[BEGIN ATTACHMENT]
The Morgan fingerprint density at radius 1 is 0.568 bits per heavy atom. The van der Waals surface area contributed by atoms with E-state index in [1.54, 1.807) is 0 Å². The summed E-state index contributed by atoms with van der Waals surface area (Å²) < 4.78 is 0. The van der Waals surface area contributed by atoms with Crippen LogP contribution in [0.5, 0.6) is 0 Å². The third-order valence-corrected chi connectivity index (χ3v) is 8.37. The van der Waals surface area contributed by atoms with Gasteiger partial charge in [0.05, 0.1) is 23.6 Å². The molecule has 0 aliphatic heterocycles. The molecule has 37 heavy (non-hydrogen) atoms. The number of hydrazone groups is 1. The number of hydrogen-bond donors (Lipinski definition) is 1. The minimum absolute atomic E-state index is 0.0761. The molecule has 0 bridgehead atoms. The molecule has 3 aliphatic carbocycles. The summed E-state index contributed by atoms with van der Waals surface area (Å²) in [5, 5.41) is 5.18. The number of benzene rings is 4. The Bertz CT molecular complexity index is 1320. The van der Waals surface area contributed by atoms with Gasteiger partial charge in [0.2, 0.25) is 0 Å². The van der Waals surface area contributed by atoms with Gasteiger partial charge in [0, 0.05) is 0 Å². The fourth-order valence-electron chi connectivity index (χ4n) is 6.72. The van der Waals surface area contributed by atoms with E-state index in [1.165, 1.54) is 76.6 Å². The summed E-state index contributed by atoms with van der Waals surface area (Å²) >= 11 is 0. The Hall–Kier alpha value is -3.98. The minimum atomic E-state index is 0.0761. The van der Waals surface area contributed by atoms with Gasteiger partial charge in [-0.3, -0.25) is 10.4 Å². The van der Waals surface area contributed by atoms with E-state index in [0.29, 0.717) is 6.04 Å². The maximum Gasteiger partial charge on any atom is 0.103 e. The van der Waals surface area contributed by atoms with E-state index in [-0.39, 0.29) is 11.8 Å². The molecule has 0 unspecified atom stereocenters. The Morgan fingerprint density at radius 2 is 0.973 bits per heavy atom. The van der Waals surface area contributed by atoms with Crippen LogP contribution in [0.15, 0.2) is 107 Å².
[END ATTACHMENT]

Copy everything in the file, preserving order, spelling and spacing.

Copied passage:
The Morgan fingerprint density at radius 1 is 0.568 bits per heavy atom. The van der Waals surface area contributed by atoms with E-state index in [1.54, 1.807) is 0 Å². The summed E-state index contributed by atoms with van der Waals surface area (Å²) < 4.78 is 0. The van der Waals surface area contributed by atoms with Crippen LogP contribution in [0.5, 0.6) is 0 Å². The third-order valence-corrected chi connectivity index (χ3v) is 8.37. The van der Waals surface area contributed by atoms with Gasteiger partial charge in [0.05, 0.1) is 23.6 Å². The molecule has 0 aliphatic heterocycles. The molecule has 37 heavy (non-hydrogen) atoms. The number of hydrazone groups is 1. The number of hydrogen-bond donors (Lipinski definition) is 1. The minimum absolute atomic E-state index is 0.0761. The molecule has 0 bridgehead atoms. The molecule has 3 aliphatic carbocycles. The summed E-state index contributed by atoms with van der Waals surface area (Å²) in [5, 5.41) is 5.18. The number of benzene rings is 4. The Bertz CT molecular complexity index is 1320. The van der Waals surface area contributed by atoms with Gasteiger partial charge in [0.2, 0.25) is 0 Å². The van der Waals surface area contributed by atoms with Gasteiger partial charge in [0, 0.05) is 0 Å². The fourth-order valence-electron chi connectivity index (χ4n) is 6.72. The van der Waals surface area contributed by atoms with E-state index in [1.165, 1.54) is 76.6 Å². The summed E-state index contributed by atoms with van der Waals surface area (Å²) >= 11 is 0. The Hall–Kier alpha value is -3.98. The minimum atomic E-state index is 0.0761. The van der Waals surface area contributed by atoms with Gasteiger partial charge in [-0.3, -0.25) is 10.4 Å². The van der Waals surface area contributed by atoms with E-state index in [0.29, 0.717) is 6.04 Å². The maximum Gasteiger partial charge on any atom is 0.103 e. The van der Waals surface area contributed by atoms with E-state index in [-0.39, 0.29) is 11.8 Å². The molecule has 0 unspecified atom stereocenters. The Morgan fingerprint density at radius 2 is 0.973 bits per heavy atom. The van der Waals surface area contributed by atoms with Crippen LogP contribution in [0.15, 0.2) is 107 Å².